Movement Desensitisation and Reprocessing (EMDR) therapy is an innovative clinical treatment that has been extensively researched and proven effective for the treatment of emotional
difficulties that are linked to difficult life experiences and difficult memories/trauma.
The theory behind EMDR is that many psychological
difficulties are the result of distressing life experiences which have not been stored in memory properly and are said to be unprocessed or blocked. These traumatic memories may need some help
to become processed, and EMDR is one way to do this. EMDR is often practised with other therapeutic approaches including CBT for optimal results.
What does EMDR involve?
In EMDR you are asked to pay attention making eye
movements from one side to another while thinking about your memory. One way to pay attention from left to right is to follow the therapist’s finger as they move it from side-to-side in your
line of vision. Alternative versions of EMDR ask you to pay attention to sounds or tapping sensations which occur in sequence from left to right. This side-to-side motion is called bilateral
stimulation. It has been found to enhance memory processing and there are a number of theories explaining how it might do this.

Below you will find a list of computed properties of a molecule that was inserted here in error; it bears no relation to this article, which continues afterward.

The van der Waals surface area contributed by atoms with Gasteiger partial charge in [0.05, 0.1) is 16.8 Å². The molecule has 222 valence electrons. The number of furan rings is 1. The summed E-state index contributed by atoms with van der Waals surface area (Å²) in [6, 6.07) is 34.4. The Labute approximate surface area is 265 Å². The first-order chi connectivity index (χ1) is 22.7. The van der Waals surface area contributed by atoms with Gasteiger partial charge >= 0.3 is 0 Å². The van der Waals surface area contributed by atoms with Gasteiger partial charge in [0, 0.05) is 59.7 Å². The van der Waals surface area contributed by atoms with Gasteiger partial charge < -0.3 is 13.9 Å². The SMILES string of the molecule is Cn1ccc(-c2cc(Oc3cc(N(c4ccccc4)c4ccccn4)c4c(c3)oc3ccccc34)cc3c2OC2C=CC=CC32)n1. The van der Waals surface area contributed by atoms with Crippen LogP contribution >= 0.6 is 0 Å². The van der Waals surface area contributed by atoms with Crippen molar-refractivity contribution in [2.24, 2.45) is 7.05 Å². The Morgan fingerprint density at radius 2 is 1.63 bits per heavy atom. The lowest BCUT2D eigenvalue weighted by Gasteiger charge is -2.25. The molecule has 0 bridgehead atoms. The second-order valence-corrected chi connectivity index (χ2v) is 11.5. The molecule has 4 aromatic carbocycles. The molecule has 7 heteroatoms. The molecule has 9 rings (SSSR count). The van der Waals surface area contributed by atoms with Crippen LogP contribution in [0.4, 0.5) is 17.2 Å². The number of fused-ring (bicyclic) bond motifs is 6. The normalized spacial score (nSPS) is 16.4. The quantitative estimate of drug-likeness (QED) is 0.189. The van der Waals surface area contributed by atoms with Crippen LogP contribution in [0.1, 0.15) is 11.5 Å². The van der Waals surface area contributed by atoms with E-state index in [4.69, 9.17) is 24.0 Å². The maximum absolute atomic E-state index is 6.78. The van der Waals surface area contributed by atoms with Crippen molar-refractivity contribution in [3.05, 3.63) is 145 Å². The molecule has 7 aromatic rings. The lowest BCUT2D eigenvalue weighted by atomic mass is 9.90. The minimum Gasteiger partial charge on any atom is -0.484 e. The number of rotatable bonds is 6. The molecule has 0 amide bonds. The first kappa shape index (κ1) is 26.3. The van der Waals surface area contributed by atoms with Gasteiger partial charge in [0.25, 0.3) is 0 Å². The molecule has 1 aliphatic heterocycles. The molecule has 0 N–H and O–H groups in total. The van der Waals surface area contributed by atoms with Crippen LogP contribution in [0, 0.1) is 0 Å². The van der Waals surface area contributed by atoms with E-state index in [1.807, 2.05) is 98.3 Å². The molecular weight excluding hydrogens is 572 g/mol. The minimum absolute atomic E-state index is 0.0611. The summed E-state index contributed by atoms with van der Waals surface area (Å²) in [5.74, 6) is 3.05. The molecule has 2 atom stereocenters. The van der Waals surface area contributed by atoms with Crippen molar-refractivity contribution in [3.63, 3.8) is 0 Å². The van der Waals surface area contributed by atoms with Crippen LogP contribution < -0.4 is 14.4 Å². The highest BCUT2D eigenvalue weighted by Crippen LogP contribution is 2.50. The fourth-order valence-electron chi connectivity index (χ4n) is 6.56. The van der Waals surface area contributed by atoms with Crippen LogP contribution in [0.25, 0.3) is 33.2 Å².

There is very good evidence that EMDR is an eﬀective treatment for post-traumatic stress disorder (PTSD), and it is recommended by the National Institute for Health
and Care Excellence (NICE) for PTSD. EMDR may be an effective treatment for other conditions, particularly if they involve trauma memories or other distressing memories.The following conditions
may benefit from EMDR treatment:
Traumatic Stress Disorder (Trauma)
- Anxiety Disorders
- Panic Disorder
To date, EMDR therapy has helped millions of people of all ages relieve many types of
psychological stress, for more information about EMDR and to see if this form of therapy may benefit you please do get in touch with us.
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